Can Social Security Prevent Me From Drawing Widow's Benefits?

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Sep 25 2019 - 3:07pm

Hello,
2009 my husband died. At that time, he had more credits with SSA then I had with SSA. 2019, I called SSA and asked them if I could start my widow benefits when I turned 60 on 11/01/2020 and still keep my job.

They said no to the job and no to obtaining widow benefits when I turned 60 because I now had more credits than my husband. They also said that I would never be able to draw on his SS benefits.

I'm face with retiring at 62 since I have medical issues but not enough to obtain SSI benefits.

Can SSA do this?

Thanks,
-Rhonda

Hi Rhonda,

Whether or not you could have been paid widow's benefits when you turned age 60 depends on whether or not your husband paid into Social Security long enough to be insured, and how much you were earning. If you file and qualify for widow's benefits prior to your full retirement age (FRA), $1 of your benefits would need to be withheld for every $2 that your earnings exceed the exempt amount of earnings allowed under Social Security's annual earnings test (https://www.ssa.gov/planners/retire/whileworking.html). Therefore, depending on your level of earnings and your benefit rate, it's possible that your earnings could prevent you from receiving benefits prior to FRA.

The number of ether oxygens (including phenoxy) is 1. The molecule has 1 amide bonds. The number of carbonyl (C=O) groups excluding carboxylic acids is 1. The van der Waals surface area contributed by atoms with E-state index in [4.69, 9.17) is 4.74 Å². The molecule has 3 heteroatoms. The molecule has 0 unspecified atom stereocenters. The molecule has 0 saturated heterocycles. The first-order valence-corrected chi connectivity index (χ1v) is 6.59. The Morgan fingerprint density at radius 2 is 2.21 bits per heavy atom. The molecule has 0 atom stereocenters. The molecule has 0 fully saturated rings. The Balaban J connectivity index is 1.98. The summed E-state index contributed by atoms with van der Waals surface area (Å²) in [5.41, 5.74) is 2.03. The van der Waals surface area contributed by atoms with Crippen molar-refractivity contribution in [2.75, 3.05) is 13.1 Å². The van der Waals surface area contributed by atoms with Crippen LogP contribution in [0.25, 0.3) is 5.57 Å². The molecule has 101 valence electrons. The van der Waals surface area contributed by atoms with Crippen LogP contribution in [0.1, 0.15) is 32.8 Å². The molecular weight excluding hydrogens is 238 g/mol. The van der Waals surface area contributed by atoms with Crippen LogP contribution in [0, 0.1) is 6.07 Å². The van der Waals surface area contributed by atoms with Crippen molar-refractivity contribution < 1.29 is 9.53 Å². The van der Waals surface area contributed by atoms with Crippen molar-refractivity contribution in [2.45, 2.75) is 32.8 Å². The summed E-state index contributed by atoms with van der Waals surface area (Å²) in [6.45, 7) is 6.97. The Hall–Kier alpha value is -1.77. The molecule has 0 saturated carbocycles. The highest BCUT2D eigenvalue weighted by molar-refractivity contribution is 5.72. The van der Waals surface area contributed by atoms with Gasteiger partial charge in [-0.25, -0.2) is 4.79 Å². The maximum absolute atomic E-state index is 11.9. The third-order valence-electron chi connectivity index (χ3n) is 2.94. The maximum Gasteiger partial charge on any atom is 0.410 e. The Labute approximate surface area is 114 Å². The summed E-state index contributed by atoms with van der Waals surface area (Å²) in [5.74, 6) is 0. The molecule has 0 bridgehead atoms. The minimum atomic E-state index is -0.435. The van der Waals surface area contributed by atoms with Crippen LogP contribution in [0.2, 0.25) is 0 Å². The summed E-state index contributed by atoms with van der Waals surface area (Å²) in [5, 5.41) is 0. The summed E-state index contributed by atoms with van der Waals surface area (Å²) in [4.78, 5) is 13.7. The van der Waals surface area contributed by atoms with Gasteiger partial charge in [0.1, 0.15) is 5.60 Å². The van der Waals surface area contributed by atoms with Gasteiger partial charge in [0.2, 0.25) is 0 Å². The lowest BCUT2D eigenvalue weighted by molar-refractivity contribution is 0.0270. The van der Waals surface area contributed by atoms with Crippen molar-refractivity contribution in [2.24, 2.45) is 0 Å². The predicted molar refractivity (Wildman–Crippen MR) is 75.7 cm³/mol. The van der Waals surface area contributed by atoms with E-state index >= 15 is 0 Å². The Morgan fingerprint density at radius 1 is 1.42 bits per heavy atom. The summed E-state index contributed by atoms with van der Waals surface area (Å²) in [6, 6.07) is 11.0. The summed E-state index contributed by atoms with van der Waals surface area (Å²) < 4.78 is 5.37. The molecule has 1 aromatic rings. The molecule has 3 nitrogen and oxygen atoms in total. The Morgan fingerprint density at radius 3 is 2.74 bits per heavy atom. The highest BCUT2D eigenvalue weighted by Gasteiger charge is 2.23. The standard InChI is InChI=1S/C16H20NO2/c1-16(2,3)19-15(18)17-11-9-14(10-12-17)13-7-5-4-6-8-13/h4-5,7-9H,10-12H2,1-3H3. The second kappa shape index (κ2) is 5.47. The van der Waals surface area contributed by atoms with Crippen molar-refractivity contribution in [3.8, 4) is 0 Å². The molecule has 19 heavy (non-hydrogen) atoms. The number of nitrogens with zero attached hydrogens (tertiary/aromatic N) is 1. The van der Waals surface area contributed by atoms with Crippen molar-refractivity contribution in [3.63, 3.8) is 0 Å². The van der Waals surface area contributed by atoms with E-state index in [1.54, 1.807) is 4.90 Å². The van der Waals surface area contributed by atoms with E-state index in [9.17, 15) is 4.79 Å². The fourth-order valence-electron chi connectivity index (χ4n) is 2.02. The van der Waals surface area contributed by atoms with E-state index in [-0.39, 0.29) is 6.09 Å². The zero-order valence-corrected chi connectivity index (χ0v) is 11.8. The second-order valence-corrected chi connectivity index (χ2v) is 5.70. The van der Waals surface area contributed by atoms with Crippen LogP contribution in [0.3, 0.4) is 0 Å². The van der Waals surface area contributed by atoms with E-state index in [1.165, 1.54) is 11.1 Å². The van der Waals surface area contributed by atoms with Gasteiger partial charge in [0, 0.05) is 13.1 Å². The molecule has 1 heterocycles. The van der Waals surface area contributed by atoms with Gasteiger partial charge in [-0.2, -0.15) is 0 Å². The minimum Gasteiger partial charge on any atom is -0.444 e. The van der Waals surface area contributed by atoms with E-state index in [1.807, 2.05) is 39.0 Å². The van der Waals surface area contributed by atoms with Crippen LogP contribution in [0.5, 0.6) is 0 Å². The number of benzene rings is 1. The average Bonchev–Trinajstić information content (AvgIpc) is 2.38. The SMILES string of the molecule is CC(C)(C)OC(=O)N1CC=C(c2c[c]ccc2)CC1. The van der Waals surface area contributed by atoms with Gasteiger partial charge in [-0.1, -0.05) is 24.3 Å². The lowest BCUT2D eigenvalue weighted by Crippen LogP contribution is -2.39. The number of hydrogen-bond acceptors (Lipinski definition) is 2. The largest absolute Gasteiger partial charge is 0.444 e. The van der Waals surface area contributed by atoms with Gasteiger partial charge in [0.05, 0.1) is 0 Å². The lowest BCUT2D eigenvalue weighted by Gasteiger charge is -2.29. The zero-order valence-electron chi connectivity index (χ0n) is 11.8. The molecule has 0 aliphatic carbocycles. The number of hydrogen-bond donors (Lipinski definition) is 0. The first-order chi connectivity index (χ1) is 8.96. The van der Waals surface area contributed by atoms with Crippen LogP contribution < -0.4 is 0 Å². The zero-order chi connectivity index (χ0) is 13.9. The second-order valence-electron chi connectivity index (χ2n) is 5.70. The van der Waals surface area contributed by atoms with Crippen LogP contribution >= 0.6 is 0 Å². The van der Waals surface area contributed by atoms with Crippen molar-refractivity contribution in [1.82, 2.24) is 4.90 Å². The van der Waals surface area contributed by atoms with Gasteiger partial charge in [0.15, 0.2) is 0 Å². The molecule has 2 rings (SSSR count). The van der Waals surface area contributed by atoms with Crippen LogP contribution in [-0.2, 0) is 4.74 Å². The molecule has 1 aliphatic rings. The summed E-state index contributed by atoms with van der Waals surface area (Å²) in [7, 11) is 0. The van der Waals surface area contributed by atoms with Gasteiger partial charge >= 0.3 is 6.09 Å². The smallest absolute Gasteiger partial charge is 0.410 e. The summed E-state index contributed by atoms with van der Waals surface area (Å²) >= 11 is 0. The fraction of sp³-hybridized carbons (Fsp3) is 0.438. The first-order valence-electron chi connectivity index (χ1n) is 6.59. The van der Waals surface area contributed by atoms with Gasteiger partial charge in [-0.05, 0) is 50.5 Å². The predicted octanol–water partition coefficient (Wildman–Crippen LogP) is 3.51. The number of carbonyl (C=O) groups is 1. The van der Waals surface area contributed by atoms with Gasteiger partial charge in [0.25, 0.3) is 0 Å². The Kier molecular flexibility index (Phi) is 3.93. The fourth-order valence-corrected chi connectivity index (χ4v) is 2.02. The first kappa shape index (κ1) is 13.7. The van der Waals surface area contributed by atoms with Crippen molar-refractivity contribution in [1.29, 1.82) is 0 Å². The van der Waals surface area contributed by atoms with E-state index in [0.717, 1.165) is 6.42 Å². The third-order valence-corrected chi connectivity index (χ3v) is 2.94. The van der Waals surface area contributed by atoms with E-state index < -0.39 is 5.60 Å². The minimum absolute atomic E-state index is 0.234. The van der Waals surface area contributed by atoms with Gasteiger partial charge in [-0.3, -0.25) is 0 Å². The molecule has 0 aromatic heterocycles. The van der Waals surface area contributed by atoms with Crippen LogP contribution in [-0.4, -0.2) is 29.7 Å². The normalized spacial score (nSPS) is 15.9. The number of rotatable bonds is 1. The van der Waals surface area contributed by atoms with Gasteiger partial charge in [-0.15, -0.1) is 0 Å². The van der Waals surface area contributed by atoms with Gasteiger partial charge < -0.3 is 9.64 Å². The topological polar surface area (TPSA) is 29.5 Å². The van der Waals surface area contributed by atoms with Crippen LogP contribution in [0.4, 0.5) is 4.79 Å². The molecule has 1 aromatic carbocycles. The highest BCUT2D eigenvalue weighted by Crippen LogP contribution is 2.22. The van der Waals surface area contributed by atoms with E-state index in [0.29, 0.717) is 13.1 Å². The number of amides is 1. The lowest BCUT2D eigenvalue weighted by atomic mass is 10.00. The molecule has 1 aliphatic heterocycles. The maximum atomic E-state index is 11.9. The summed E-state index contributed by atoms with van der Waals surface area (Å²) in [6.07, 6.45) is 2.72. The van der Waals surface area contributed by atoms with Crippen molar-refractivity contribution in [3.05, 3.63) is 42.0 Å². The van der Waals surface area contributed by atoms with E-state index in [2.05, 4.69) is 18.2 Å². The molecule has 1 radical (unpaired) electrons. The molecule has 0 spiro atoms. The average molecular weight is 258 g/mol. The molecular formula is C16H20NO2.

In any case, if you stop working it certainly sounds like you could start drawing widow's benefits as long as your husband was insured for benefits, but your benefit rate would be reduced for age if you start drawing prior to FRA. If you're also insured for benefits based on your own work record you couldn't draw both your own benefits and a full widow's benefit at the same time, but you could file for one type of benefit now and then file for the other benefit later. If most cases it would be optimal to file for the lower benefit as soon as your earnings would permit the payment of at least some benefits, then file for the higher benefits when it reaches it's highest possible rate.

If you're disabled and you are insured for Social Security disability (SSDI) benefits, that could create additional potential filing options for you. You should strongly consider using our software (https://maximizemysocialsecurity.com/purchase) to compare all of your various options so that you can determine the best strategy for claiming your benefits.

Best, Jerry